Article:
For the past year, several different groups of older adults—men and women from the Twin Cities—have gotten together to make art with Mia. Drawings, paintings, assemblages, one quilt and a video—fifty-six works altogether. Now, in Mia’s Community Commons gallery, the work is on display, recognizing not just the artistic but the social, physical, and emotional benefits of the Vitality Arts program.
“It would be difficult to fully capture how impactful and extraordinary this class has been and will be going forward for me,” one participant reflected. “Community, expansion, expression of self, and joy! I can simply say you have created an opening for my new creative life.”
“It was like we discovered something in us that was hidden before,” another noted, “skills that we didn’t even know we had. We are no longer only preoccupied in our houses, we are learning new things that we haven’t tried before.”
The artworks in this exhibition tell a story about the creativity, talents, and curiosity of older adults who today comprise the fastest growing segment of people in the United States. Over the course of the program, Mia collaborated with six community partners in seven different workshops, with a host of professional teaching artists leading them. Each cohort had its own unique character.
During their drawing workshop, CommonBond Communities participants built trust through weekly feedback sessions and formed lasting friendships while honing their skills. In two workshops at Centro Tyrone Guzman, the Wise Elders shared their diverse Latine cultures while developing the skills needed to create mixed-media assemblages. The focus on vision, values, and vibes at the Phyllis Wheatley Community Center acrylic painting class encouraged painters to tackle subjects they connected with emotionally. Opportunity Partners workshop participants had a behind-the-scenes tour during the installation of Mia’s Art in Bloom exhibition before learning about floral design and creating their own botanical paintings. The public performance at Mia by participants in the workshop with Rainbow Health and Theatre 55 provided a first opportunity for many to make a quilt and tell their stories onstage. Being part of an artists’ community inspired Catholic Charities participants to focus on training their hands and eyes by creating contour drawings, experimenting with light and shade, and designing compositions.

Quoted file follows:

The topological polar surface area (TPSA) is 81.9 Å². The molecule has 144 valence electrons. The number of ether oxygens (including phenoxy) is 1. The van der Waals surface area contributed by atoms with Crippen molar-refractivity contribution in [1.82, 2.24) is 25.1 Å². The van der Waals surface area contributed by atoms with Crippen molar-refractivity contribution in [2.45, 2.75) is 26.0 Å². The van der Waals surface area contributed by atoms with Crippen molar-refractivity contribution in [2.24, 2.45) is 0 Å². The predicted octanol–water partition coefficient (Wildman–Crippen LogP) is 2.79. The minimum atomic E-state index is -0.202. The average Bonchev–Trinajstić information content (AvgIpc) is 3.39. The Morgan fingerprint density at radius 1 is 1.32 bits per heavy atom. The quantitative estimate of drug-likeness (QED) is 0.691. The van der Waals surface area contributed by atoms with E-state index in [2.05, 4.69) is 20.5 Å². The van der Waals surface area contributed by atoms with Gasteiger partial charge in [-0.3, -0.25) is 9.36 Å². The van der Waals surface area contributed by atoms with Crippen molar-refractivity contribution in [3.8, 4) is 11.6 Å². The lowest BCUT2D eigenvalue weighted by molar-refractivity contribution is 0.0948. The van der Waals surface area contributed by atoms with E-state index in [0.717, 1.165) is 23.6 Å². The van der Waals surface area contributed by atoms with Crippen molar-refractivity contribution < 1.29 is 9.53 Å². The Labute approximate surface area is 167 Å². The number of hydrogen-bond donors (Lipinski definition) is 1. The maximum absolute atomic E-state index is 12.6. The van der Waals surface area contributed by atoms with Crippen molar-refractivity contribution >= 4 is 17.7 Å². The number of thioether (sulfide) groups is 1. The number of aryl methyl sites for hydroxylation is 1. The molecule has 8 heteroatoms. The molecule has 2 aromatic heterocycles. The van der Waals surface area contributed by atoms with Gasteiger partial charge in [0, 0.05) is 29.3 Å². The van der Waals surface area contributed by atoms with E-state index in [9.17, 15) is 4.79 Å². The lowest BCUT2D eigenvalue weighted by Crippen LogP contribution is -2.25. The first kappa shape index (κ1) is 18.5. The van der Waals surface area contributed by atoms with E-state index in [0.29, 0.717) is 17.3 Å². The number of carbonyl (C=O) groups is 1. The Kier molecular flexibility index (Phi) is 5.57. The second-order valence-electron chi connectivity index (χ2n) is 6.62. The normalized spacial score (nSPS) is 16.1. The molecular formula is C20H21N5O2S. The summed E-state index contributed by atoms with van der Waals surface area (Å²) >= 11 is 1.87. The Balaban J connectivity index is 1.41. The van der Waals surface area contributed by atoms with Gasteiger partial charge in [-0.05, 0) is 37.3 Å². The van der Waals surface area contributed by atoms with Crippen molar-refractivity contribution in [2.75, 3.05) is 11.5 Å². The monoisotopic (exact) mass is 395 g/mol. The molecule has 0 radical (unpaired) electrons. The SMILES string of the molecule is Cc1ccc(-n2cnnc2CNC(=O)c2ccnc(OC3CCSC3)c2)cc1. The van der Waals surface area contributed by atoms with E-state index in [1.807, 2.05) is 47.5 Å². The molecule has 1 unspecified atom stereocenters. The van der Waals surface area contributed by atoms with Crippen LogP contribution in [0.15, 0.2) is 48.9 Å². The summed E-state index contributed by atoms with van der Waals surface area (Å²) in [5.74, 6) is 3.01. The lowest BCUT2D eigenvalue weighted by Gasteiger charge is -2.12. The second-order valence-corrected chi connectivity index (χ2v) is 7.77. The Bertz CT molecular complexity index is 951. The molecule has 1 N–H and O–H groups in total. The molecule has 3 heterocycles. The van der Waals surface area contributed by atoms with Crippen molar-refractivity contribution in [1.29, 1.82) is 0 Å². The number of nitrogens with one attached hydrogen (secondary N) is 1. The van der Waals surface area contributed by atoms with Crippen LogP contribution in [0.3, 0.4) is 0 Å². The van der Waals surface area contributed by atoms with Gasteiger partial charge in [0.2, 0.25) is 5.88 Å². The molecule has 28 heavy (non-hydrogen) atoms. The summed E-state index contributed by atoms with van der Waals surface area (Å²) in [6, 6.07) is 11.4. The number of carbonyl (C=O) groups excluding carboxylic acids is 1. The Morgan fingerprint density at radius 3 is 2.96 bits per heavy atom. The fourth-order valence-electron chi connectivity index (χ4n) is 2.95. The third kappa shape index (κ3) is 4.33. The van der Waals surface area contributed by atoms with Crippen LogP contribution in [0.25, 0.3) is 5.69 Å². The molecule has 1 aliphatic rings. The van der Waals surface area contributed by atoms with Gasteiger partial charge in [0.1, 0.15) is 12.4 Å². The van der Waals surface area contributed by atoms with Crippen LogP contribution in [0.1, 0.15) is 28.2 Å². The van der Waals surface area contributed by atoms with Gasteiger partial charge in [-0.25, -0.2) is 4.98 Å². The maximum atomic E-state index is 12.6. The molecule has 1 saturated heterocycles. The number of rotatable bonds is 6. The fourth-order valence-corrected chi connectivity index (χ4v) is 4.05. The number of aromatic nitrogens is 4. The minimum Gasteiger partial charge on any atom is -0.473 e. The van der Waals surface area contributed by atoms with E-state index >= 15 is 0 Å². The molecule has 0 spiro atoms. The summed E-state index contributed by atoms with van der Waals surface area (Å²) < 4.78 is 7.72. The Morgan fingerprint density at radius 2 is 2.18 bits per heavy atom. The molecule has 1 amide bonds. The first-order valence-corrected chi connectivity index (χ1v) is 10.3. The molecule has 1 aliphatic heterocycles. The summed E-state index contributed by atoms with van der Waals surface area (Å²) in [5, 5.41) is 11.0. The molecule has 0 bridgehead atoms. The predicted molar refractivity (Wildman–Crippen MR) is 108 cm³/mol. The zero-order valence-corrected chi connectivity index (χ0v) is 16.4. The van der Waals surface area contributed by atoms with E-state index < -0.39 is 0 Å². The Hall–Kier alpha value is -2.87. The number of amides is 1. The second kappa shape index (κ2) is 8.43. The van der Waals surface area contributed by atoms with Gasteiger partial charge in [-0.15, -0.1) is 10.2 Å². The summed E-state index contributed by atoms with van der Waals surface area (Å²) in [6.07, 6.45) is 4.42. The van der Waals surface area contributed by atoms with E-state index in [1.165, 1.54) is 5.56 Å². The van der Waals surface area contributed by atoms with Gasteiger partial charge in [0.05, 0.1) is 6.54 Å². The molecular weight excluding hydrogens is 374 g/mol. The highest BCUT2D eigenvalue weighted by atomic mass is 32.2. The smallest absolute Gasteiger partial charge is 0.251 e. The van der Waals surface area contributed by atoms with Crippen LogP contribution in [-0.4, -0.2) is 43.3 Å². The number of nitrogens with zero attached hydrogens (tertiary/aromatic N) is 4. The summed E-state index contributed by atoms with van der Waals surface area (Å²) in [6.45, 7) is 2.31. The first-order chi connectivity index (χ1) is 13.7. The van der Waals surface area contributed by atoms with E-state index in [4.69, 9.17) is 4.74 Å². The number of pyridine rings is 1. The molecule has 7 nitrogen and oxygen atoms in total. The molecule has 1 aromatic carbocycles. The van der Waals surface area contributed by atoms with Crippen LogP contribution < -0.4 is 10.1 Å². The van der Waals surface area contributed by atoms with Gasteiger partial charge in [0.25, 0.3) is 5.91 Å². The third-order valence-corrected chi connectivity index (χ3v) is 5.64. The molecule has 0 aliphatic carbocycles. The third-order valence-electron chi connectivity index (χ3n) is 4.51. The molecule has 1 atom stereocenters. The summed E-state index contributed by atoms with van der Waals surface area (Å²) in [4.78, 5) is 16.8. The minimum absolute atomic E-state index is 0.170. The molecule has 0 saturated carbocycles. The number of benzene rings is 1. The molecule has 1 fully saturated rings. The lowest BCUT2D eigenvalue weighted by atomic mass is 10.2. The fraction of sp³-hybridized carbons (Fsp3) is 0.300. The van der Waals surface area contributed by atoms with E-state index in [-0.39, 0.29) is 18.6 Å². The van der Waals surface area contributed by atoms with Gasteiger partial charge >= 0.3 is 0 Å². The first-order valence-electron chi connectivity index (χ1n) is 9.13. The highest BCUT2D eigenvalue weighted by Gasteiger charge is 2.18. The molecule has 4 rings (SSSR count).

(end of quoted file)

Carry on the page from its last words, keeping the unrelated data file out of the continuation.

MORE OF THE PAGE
“This class, through instruction and community, has opened a whole new world for me!” one participant wrote. “I am excited, inspired, and will expand myself going forward using all I have learned here.”
Watch the video about Vitality Arts here, and see the exhibition at Mia through November 12,